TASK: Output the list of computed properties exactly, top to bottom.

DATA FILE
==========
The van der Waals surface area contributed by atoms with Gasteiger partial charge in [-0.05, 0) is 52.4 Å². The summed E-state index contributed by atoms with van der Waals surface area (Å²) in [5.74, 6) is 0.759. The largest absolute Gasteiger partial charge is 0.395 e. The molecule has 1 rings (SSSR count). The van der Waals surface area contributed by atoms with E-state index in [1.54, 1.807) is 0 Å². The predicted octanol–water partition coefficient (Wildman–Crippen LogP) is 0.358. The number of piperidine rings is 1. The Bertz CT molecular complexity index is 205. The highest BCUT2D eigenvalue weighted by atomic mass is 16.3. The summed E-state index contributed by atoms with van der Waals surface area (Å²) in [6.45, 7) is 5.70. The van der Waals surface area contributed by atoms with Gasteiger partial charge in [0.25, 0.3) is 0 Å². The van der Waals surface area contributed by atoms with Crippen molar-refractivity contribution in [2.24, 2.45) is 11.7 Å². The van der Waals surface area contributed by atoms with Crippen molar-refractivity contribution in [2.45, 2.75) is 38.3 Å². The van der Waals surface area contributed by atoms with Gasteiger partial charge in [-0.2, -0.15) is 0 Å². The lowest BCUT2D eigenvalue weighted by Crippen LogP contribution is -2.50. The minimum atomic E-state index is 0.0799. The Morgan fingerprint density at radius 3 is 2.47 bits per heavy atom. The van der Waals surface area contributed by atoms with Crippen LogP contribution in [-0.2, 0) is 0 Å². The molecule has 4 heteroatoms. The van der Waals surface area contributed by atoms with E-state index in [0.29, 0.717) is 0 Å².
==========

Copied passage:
The van der Waals surface area contributed by atoms with Gasteiger partial charge in [-0.05, 0) is 52.4 Å². The summed E-state index contributed by atoms with van der Waals surface area (Å²) in [5.74, 6) is 0.759. The largest absolute Gasteiger partial charge is 0.395 e. The molecule has 1 rings (SSSR count). The van der Waals surface area contributed by atoms with E-state index in [1.54, 1.807) is 0 Å². The predicted octanol–water partition coefficient (Wildman–Crippen LogP) is 0.358. The number of piperidine rings is 1. The Bertz CT molecular complexity index is 205. The highest BCUT2D eigenvalue weighted by atomic mass is 16.3. The summed E-state index contributed by atoms with van der Waals surface area (Å²) in [6.45, 7) is 5.70. The van der Waals surface area contributed by atoms with Gasteiger partial charge in [0.25, 0.3) is 0 Å². The van der Waals surface area contributed by atoms with Crippen molar-refractivity contribution in [2.24, 2.45) is 11.7 Å². The van der Waals surface area contributed by atoms with Crippen molar-refractivity contribution in [2.45, 2.75) is 38.3 Å². The van der Waals surface area contributed by atoms with Gasteiger partial charge in [-0.2, -0.15) is 0 Å². The lowest BCUT2D eigenvalue weighted by Crippen LogP contribution is -2.50. The minimum atomic E-state index is 0.0799. The Morgan fingerprint density at radius 3 is 2.47 bits per heavy atom. The van der Waals surface area contributed by atoms with Crippen LogP contribution in [-0.2, 0) is 0 Å². The molecule has 4 heteroatoms. The van der Waals surface area contributed by atoms with E-state index in [0.29, 0.717) is 0 Å².